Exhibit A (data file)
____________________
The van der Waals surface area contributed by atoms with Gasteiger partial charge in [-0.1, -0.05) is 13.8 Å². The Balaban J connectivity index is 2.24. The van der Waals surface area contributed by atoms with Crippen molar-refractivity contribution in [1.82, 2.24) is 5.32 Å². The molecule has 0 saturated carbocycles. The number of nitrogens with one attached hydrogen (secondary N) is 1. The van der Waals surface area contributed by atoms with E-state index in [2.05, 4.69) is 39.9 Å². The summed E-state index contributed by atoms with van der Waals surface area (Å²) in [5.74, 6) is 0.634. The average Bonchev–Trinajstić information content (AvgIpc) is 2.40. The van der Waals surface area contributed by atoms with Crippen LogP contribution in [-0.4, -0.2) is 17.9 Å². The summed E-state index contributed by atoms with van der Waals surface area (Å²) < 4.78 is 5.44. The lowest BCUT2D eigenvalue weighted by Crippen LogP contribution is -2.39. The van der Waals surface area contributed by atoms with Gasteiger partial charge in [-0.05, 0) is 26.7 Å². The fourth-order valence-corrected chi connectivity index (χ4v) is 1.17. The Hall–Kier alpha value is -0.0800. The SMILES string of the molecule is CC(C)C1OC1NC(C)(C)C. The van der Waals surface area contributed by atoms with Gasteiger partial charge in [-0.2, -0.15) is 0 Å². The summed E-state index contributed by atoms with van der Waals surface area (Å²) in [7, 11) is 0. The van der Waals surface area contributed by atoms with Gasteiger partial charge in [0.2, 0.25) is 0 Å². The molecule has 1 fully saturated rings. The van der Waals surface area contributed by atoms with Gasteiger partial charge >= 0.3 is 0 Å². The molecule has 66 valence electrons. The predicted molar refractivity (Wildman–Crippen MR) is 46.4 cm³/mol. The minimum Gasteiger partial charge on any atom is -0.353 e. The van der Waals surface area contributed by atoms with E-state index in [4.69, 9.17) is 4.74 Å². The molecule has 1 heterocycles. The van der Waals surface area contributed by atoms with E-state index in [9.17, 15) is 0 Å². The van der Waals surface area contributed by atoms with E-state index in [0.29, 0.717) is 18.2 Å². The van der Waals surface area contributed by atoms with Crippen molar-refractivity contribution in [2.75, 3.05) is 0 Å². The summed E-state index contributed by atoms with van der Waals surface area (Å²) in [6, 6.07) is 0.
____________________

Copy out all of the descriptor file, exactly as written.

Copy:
The van der Waals surface area contributed by atoms with Gasteiger partial charge in [-0.1, -0.05) is 13.8 Å². The Balaban J connectivity index is 2.24. The van der Waals surface area contributed by atoms with Crippen molar-refractivity contribution in [1.82, 2.24) is 5.32 Å². The molecule has 0 saturated carbocycles. The number of nitrogens with one attached hydrogen (secondary N) is 1. The van der Waals surface area contributed by atoms with E-state index in [2.05, 4.69) is 39.9 Å². The summed E-state index contributed by atoms with van der Waals surface area (Å²) in [5.74, 6) is 0.634. The average Bonchev–Trinajstić information content (AvgIpc) is 2.40. The van der Waals surface area contributed by atoms with Crippen LogP contribution in [-0.4, -0.2) is 17.9 Å². The summed E-state index contributed by atoms with van der Waals surface area (Å²) < 4.78 is 5.44. The lowest BCUT2D eigenvalue weighted by Crippen LogP contribution is -2.39. The van der Waals surface area contributed by atoms with Gasteiger partial charge in [-0.05, 0) is 26.7 Å². The fourth-order valence-corrected chi connectivity index (χ4v) is 1.17. The Hall–Kier alpha value is -0.0800. The SMILES string of the molecule is CC(C)C1OC1NC(C)(C)C. The van der Waals surface area contributed by atoms with Gasteiger partial charge in [-0.2, -0.15) is 0 Å². The summed E-state index contributed by atoms with van der Waals surface area (Å²) in [7, 11) is 0. The van der Waals surface area contributed by atoms with Gasteiger partial charge in [0.2, 0.25) is 0 Å². The molecule has 1 fully saturated rings. The van der Waals surface area contributed by atoms with Gasteiger partial charge >= 0.3 is 0 Å². The molecule has 66 valence electrons. The predicted molar refractivity (Wildman–Crippen MR) is 46.4 cm³/mol. The minimum Gasteiger partial charge on any atom is -0.353 e. The van der Waals surface area contributed by atoms with E-state index in [4.69, 9.17) is 4.74 Å². The molecule has 1 heterocycles. The van der Waals surface area contributed by atoms with E-state index in [9.17, 15) is 0 Å². The van der Waals surface area contributed by atoms with E-state index in [0.29, 0.717) is 18.2 Å². The van der Waals surface area contributed by atoms with Crippen molar-refractivity contribution in [2.75, 3.05) is 0 Å². The summed E-state index contributed by atoms with van der Waals surface area (Å²) in [6, 6.07) is 0.